On August 5, 2015, four Russian warships—the missile cruiser Moskva, the escort ship Pytlivy, the large sea tanker Ivan Bubnov and Shakhtyor, a rescue tug—docked at the Mediterranean port of Ceuta, a Spanish exclave in North Africa, claimed by Morocco, and located just south of Gibraltar, across the Strait (Gibraltarpanorama.gi, August 6, 2015). This port visit was followed, on August 26, by the arrival of the diesel-electric submarine Novorossiysk and, one day later, an SB-36-class tugboat (Laverdaddeceuta.com, August 26, 2015). This marks the 12th such port visit this year; 13 took place over all of 2014. Russian warships bunker and take water and other supplies at Ceuta, while their crews enjoy shore leave.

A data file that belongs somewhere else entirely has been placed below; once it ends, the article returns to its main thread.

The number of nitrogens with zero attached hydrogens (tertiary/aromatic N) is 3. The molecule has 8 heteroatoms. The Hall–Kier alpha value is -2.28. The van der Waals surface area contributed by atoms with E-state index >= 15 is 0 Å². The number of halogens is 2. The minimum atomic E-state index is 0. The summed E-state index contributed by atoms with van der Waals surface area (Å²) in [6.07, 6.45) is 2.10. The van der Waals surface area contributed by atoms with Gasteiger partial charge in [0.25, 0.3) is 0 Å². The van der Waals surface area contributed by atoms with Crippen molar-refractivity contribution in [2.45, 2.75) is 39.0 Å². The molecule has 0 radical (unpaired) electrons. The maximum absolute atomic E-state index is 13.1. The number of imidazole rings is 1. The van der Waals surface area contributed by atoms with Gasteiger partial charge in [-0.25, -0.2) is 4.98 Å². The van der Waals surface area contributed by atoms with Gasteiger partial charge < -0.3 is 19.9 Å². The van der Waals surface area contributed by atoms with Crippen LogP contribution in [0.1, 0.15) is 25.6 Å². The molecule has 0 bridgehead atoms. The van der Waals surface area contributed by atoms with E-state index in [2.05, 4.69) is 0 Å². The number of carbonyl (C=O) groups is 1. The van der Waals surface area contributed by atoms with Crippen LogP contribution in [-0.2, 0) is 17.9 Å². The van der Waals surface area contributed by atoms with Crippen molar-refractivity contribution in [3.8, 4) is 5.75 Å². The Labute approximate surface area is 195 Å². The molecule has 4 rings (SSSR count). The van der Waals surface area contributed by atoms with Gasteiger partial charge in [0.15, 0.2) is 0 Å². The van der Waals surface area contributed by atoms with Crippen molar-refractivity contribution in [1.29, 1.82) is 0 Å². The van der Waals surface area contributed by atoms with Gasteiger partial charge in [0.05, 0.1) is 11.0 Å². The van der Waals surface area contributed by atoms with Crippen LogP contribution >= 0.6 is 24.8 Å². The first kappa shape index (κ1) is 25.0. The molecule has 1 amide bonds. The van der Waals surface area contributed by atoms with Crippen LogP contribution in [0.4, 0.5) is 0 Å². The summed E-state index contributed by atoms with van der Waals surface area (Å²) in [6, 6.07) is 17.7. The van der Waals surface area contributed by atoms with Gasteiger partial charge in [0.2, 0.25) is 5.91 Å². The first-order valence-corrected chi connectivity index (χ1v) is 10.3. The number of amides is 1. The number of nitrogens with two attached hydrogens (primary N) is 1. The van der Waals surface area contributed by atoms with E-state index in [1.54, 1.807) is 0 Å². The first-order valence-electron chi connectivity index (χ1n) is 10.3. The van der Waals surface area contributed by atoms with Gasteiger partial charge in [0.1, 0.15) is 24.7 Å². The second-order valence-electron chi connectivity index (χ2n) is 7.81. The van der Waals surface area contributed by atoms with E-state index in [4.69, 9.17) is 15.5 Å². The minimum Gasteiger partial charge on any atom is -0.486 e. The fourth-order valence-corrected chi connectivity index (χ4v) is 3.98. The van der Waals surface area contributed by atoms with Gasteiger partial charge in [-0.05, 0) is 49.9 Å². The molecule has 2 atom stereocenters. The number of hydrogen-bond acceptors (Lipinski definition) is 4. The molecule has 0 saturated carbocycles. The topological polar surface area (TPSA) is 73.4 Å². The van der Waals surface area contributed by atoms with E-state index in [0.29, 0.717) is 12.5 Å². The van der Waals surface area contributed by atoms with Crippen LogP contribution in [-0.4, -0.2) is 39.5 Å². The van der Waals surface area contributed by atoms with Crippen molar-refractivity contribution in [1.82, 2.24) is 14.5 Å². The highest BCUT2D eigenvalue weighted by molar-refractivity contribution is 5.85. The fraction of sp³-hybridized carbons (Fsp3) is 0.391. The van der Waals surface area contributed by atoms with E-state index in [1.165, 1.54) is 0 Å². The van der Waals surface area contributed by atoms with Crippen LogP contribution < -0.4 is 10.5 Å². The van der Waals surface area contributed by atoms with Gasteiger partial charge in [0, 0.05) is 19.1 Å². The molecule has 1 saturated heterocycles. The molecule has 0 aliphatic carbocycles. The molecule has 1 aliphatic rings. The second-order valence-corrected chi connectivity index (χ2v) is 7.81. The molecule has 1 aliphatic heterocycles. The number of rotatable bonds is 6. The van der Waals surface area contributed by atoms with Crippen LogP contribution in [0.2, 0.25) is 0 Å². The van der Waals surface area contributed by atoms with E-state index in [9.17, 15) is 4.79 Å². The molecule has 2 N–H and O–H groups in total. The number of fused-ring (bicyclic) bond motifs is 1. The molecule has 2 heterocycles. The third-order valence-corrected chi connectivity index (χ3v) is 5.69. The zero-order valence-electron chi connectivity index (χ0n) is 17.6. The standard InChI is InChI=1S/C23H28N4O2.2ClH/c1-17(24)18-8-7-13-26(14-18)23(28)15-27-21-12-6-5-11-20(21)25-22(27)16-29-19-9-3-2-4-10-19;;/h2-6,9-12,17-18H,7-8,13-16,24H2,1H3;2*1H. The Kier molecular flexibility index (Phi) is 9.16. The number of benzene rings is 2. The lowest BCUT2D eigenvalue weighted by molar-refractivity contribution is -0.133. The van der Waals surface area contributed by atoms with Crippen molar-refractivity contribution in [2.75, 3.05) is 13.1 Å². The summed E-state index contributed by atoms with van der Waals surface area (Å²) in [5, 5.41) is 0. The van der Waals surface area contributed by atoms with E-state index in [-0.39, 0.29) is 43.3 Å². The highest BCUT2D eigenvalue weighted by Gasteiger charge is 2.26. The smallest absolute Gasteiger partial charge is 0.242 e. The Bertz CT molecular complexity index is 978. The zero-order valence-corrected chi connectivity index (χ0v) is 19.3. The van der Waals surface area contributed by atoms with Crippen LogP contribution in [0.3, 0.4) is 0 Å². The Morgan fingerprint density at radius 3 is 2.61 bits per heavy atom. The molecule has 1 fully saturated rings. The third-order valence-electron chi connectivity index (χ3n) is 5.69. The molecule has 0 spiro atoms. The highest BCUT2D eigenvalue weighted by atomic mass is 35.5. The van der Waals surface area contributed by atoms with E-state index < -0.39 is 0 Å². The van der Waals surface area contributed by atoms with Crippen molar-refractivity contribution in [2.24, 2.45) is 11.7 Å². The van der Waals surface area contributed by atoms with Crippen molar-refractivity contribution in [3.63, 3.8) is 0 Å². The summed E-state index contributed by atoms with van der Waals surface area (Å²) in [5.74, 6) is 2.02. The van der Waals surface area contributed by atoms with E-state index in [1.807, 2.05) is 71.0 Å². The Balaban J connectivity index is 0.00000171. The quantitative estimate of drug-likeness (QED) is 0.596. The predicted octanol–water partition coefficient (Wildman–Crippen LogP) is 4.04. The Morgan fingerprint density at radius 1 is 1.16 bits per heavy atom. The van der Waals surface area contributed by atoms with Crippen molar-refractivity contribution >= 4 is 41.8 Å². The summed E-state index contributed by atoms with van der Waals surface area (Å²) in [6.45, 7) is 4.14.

The regular arrival of Russian naval vessels at Ceuta contributes significantly to the local economy and used to be openly reported on by the local press, including outlets such as Pueblo de Ceuta and La Verdad de Ceuta. But the August 5 port call marked the first time that Ceuta’s local press failed to report on the warship visit, which, on the other hand, received coverage in Russia’s press agency TASS (TASS, August 5). Moreover, the August 25 visit appeared in La Verdad de Ceuta, but not Pueblo de Ceuta. Gibraltarian and Russian media have covered many of the visits but Spain’s main Madrid-based newspapers—such as ABC, El País and El Mundo—refrain from doing so. Spanish think tanks like the Royal Elcano Institute never mention Russia’s naval presence in Ceuta in their reports on the European Union’s relations with Russia or bilateral Spanish-Russian relations. For example, the word “Ceuta” did not feature in its February 2015 paper on Ukraine and Russia’s confrontation with the West (Realinstitutoelcano.org, February 4).